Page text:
Bill O’Brien, Editor
Zambia’s debt negotiations with China have largely been behind closed doors, garnering distrust among Zambia’s retail investors.
Last week the Collegian covered the ongoing debt crisis in Africa that has been fueled by Chinese loans, which make up about a third of debt loads in numerous key struggling countries. Chinese lending practices have been judged differently across the board, with U.S. officials calling out the Chinese government for a practice called “debt-trap diplomacy,” a foreign policy strategy in which a lending nation uses looming default on debt to seize strategic assets from the borrowing nation as collateral. Others reject that theory, citing that China lacks a history for seizing assets over debt defaults but rather provides relief and restructuring options to the nations they lent to. For some nations, that debt crisis is coming to a heel. Zambia, a nation that owes a third of its debt to China, is currently in talks with holders of $3 billion worth of Zambian eurobonds. Zambia has already stated that, unless it is granted an interest payment holiday, a request that will be voted on next week by its eurobond holders, it will not be able to service its bonds. A core group of the eurobond holders have already rejected the proposal.
Owing a third of its debt to China, Zambia will undoubtedly have to address how it is going to service its loans from the economic superpower. With about a dozen other nations in talks with China for debt relief, Zambia will be a testing ground, setting a precedent for how future debt negotiations may go. A key part of Zambia’s debt management strategy is to garner relief from the World Bank and the IMF, organizations that have already begun working to stabilize the African debt crisis but fear their efforts may not be enough. The World Bank has already called for an additional $25 billion in relief funding for the world’s poorest nations on top of a debt-relief initiative the Group of 20 just renewed.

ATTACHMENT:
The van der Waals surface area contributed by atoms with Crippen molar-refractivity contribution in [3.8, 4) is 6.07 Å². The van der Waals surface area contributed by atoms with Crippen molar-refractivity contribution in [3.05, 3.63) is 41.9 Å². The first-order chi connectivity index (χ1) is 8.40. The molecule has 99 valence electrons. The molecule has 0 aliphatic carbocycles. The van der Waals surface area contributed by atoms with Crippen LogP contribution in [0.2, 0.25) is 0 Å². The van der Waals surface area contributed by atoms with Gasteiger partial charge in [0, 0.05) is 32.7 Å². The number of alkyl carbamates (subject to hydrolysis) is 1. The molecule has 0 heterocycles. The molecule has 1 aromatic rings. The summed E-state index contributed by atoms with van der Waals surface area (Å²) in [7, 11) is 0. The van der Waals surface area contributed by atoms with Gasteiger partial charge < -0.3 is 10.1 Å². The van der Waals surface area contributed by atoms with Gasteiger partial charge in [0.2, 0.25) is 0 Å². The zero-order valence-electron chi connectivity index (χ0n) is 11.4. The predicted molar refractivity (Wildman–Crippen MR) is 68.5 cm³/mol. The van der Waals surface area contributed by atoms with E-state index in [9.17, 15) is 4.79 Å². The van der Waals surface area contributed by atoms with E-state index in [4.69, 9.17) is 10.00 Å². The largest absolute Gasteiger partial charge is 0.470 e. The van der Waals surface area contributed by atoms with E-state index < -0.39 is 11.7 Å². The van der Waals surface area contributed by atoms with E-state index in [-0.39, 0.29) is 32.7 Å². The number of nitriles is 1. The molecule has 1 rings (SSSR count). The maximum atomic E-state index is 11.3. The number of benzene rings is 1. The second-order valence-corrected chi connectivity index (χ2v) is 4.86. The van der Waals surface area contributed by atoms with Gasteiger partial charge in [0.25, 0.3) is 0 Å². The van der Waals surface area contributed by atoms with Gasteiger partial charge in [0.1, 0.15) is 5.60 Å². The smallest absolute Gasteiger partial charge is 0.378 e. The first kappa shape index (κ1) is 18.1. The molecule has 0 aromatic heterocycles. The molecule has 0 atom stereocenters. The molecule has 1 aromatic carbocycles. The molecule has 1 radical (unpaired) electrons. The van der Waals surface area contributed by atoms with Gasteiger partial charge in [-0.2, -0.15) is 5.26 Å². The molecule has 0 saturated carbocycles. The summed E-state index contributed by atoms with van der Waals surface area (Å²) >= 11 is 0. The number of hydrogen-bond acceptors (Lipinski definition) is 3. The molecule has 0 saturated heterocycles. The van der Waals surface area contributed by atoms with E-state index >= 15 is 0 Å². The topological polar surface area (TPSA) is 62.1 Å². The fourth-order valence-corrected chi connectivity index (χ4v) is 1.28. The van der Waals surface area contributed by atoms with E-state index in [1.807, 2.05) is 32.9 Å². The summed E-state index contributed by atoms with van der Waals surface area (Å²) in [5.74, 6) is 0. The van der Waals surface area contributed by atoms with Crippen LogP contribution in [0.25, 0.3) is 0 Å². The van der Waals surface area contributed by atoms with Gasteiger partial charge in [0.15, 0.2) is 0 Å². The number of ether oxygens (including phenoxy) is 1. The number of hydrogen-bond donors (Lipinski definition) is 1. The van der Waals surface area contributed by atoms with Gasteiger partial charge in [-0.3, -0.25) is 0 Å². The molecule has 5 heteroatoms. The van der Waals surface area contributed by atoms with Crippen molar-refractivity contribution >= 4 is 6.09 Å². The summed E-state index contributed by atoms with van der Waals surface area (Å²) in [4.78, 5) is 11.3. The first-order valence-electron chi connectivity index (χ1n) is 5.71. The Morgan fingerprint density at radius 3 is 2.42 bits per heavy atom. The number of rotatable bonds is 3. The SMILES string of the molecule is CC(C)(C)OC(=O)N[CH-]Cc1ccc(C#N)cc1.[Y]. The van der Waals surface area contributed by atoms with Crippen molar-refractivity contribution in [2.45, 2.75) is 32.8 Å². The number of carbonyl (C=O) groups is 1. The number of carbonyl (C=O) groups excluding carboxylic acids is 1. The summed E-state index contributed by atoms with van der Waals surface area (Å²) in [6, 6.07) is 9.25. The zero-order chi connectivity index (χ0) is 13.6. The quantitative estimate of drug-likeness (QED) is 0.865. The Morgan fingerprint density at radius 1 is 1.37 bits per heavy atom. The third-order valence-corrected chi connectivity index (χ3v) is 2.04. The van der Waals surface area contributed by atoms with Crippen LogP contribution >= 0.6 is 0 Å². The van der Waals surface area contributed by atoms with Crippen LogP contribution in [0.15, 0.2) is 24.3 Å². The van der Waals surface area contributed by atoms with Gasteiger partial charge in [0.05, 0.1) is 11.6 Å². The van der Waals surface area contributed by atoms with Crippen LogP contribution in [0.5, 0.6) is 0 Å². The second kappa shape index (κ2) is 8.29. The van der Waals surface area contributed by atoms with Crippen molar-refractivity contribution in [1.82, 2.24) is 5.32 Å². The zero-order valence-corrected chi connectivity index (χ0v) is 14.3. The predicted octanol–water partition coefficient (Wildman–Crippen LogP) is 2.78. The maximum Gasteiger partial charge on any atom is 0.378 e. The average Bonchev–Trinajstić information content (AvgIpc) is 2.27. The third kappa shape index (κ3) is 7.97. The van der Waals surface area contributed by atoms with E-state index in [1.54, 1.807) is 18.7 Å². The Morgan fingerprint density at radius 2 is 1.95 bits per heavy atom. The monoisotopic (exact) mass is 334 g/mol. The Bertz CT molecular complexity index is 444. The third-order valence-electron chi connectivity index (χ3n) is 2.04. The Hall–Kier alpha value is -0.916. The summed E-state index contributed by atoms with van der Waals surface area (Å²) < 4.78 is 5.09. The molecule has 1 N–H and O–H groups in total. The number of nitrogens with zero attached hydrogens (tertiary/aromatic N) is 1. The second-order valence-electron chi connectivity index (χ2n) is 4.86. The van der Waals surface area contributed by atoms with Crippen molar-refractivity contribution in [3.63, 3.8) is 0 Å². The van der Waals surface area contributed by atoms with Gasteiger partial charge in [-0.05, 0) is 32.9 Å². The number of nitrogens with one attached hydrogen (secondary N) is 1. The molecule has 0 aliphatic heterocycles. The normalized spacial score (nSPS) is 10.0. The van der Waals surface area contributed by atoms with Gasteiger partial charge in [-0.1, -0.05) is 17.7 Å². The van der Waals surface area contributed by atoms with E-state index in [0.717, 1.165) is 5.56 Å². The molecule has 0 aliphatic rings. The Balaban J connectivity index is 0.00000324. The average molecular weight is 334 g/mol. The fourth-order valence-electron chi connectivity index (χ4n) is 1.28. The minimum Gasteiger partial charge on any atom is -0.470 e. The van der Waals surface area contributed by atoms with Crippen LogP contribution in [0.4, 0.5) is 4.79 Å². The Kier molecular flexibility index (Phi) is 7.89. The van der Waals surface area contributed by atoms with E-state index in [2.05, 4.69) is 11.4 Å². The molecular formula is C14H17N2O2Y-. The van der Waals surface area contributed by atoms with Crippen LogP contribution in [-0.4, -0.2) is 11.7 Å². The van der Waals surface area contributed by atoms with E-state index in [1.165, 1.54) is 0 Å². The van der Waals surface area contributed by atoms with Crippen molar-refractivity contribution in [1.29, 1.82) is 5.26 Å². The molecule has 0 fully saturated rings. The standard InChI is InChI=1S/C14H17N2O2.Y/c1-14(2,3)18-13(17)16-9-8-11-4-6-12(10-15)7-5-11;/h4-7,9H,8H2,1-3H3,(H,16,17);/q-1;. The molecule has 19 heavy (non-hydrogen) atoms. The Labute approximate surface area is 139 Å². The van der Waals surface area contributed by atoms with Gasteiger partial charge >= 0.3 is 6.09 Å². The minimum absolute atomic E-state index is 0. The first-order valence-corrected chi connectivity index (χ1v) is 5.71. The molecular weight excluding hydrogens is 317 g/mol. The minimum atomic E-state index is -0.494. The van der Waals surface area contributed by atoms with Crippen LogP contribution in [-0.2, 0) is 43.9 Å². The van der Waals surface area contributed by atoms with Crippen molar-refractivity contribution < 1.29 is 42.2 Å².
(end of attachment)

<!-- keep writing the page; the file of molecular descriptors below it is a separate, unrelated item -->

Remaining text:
To make matters worse, Zambia has been running into roadblocks earning the good faith of their eurobond holders. They have isolated their talks with China, and conducted negotiations with the People’s Republic behind closed doors, spurring distrust of its retail lenders. Its eurobond holders and retail investors are concerned that China is seeking to gain more favorable loan restructuring terms in closed negotiations and have expressed extreme caution in coming to terms with a deal until China comes to the table with them.
In the next couple of months, Zambia will be heavily reliant on relief coming from organizations like the G20, World Bank and the IMF, and they will have to strike a deal with their debt holders before their inevitable default. Conducting transparent talks with China will be key to earning the good faith of their retail bondholders, including the eurobond holders that vote next week on whether to give Zambia an interest payment holiday.